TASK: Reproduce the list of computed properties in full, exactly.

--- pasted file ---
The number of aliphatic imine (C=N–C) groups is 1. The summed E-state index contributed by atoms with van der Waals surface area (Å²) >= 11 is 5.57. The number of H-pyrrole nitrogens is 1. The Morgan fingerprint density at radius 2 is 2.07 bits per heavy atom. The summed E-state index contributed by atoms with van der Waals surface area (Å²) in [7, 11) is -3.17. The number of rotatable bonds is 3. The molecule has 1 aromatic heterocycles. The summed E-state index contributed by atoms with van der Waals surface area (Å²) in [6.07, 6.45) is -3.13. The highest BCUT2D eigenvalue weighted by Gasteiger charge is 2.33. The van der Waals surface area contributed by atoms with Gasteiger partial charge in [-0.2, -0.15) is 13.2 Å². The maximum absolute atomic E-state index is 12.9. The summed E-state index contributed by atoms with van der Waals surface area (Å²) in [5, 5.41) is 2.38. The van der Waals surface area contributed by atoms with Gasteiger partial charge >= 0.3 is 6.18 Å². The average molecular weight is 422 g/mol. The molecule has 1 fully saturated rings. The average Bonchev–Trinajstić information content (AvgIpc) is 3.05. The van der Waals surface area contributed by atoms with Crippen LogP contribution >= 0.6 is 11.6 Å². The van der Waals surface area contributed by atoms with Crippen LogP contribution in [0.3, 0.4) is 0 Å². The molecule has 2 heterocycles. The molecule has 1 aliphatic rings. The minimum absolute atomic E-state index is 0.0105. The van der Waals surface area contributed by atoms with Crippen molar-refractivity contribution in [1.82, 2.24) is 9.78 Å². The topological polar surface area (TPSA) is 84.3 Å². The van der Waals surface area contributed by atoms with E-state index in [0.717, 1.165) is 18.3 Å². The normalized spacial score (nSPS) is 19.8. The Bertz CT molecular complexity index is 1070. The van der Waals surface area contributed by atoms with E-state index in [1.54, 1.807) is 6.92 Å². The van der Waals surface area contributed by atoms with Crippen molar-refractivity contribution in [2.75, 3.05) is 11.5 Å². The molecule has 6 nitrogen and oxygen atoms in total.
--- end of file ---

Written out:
The number of aliphatic imine (C=N–C) groups is 1. The summed E-state index contributed by atoms with van der Waals surface area (Å²) >= 11 is 5.57. The number of H-pyrrole nitrogens is 1. The Morgan fingerprint density at radius 2 is 2.07 bits per heavy atom. The summed E-state index contributed by atoms with van der Waals surface area (Å²) in [7, 11) is -3.17. The number of rotatable bonds is 3. The molecule has 1 aromatic heterocycles. The summed E-state index contributed by atoms with van der Waals surface area (Å²) in [6.07, 6.45) is -3.13. The highest BCUT2D eigenvalue weighted by Gasteiger charge is 2.33. The van der Waals surface area contributed by atoms with Gasteiger partial charge in [-0.2, -0.15) is 13.2 Å². The maximum absolute atomic E-state index is 12.9. The summed E-state index contributed by atoms with van der Waals surface area (Å²) in [5, 5.41) is 2.38. The van der Waals surface area contributed by atoms with Gasteiger partial charge >= 0.3 is 6.18 Å². The average molecular weight is 422 g/mol. The molecule has 1 fully saturated rings. The average Bonchev–Trinajstić information content (AvgIpc) is 3.05. The van der Waals surface area contributed by atoms with Crippen LogP contribution >= 0.6 is 11.6 Å². The van der Waals surface area contributed by atoms with Crippen LogP contribution in [0.3, 0.4) is 0 Å². The molecule has 2 heterocycles. The molecule has 1 aliphatic rings. The minimum absolute atomic E-state index is 0.0105. The van der Waals surface area contributed by atoms with Crippen molar-refractivity contribution in [1.82, 2.24) is 9.78 Å². The topological polar surface area (TPSA) is 84.3 Å². The van der Waals surface area contributed by atoms with E-state index in [0.717, 1.165) is 18.3 Å². The normalized spacial score (nSPS) is 19.8. The Bertz CT molecular complexity index is 1070. The van der Waals surface area contributed by atoms with E-state index in [1.54, 1.807) is 6.92 Å². The van der Waals surface area contributed by atoms with Crippen molar-refractivity contribution in [2.75, 3.05) is 11.5 Å². The molecule has 6 nitrogen and oxygen atoms in total.